What you need to know – Chalara Ash dieback (Chalara fraxinea)
The most important thing is to do take stock of the situation, do not rush out and fell an ash tree just because you suspect it has Chalara Ash dieback. Many tree surgeons are advantageous and ash is some of the best firewood so many tree surgeons are over keen on felling ash trees just for the firewood. Arising should be burnt onsite or sent for deep burial to avoid spreading the disease.
Things to remember
- Ash is a ring-porous species meaning it flowers late. So do not panic if your ash tree is later than other trees to flower.
- Chalara will not kill you tree out right and will probably survive for a long time with it. You will see some die back of the tips and you will have some deadwood in the crown. However, this weakens the tree and can allow a secondary pathogen to enter and kill the tree.
- If you suspect you tree has Ash dieback you should first check out the symptoms section below
What Is Chalara dieback?
Trees can dieback for any number of reasons but Chalara dieback of ash trees is caused by a fungus called Chalara fraxinea (C. fraxinea). It is a serious disease which causes leaf loss, crown dieback and usually death of the tree.
Where has it come from?
Trees started dying in large numbers in Poland in 1992 from a new pathogen. It is now believed that this outbreak was due to C. fraxinea. Since then trees (in forests, urban parks and gardens and nurseries) across Europe have been dying in large numbers.
In February 2012 a consignment of trees sent from the Netherlands to a Buckinghamshire nursery was found to be infected with C. fraxinea. Over the summer other infected sites were identified, these had received nursery stock over the last 5 years. In October 2012 it was confirmed that Chalara had infected the wider environment (sites which appear to have no connection with nursery stock).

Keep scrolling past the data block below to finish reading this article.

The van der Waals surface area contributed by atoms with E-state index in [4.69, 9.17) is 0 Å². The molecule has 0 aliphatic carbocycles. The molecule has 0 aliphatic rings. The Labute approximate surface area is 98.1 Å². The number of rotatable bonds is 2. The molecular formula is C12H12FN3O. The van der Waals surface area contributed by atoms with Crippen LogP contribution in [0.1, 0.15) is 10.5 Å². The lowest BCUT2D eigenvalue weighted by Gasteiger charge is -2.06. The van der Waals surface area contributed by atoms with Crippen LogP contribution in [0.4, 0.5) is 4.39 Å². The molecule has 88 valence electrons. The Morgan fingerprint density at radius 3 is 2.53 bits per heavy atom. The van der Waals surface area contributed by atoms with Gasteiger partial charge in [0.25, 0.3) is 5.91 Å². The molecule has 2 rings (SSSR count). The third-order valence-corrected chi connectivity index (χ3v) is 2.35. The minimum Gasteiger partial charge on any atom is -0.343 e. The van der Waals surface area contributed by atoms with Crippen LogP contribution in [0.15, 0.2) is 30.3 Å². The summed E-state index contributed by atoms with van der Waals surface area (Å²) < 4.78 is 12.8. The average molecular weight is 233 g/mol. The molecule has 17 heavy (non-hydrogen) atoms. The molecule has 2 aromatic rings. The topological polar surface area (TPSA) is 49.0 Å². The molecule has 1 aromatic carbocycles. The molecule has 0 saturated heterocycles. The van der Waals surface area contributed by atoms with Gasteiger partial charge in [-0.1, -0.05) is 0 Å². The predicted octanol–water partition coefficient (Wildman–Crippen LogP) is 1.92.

The Forestry Commission has produced two videos (below) along with a pictorial symptoms guide and a pdf guide. The Food & Environment Research Agency (Fera) has also produced this video presenting and explaining the main symptoms.
[su_youtube url=”http://www.youtube.com/watch?v=8sI7hgFZ-4g” width=”560″ height=”315″ frameborder=”0″]
[su_youtube width=”560″ height=”315″ url=”http://www.youtube.com/watch?v=U0n-9-PZySA” frameborder=”0″]
After looking at the symptoms guide you suspect you tree has Chalara you should report it to the Forestry Commission using their tree alert tool – http://www.forestry.gov.uk/website/treedisease.nsf/TreeDiseaseReportWeb which is also avalible as an app on smartphones and tablets.
How does it spread
Here is what we know so far about the outbreak in the UK
- It is possible the spores could be carried by the wind from mainland Europe
- Trees need a high dose of spores to become infected
- The spores can spread locally. Spread by logs and unsawn wood is possible but considered low risk.
- Transportation of infected plants, which is now restricted by the government.
What is the government doing
C. fraxinea is being treated as a quarantine pest under national emergency measures, and it is important that suspected cases of the disease are reported. The Forestry Commission are operating a ‘trace forward’ operation to locate sites supplied by affected nurseries.
What should i do?
After checking the symptoms you should report all suspected cases to the Forestry Commission. The commission state that you do not need to do anything unless they serve you with a notice. You should monitor the tree as the disease progresses and prune/fell any trees which threaten to fall and cause any injury or damage. Infact you should do this to all of your trees (a recently dead and structurally sound tree is a lot cheaper and easier to deal with than a rotten precarious one).
Where can i find out more?
- Forestry commission (FC)
- FC Tree Alert – Chalara reporting tool
- FC twitter – https://twitter.com/treepestnews
- Woodland trust – pests and diseases
- Telegraph.co.uk – How to spot chalara in your garden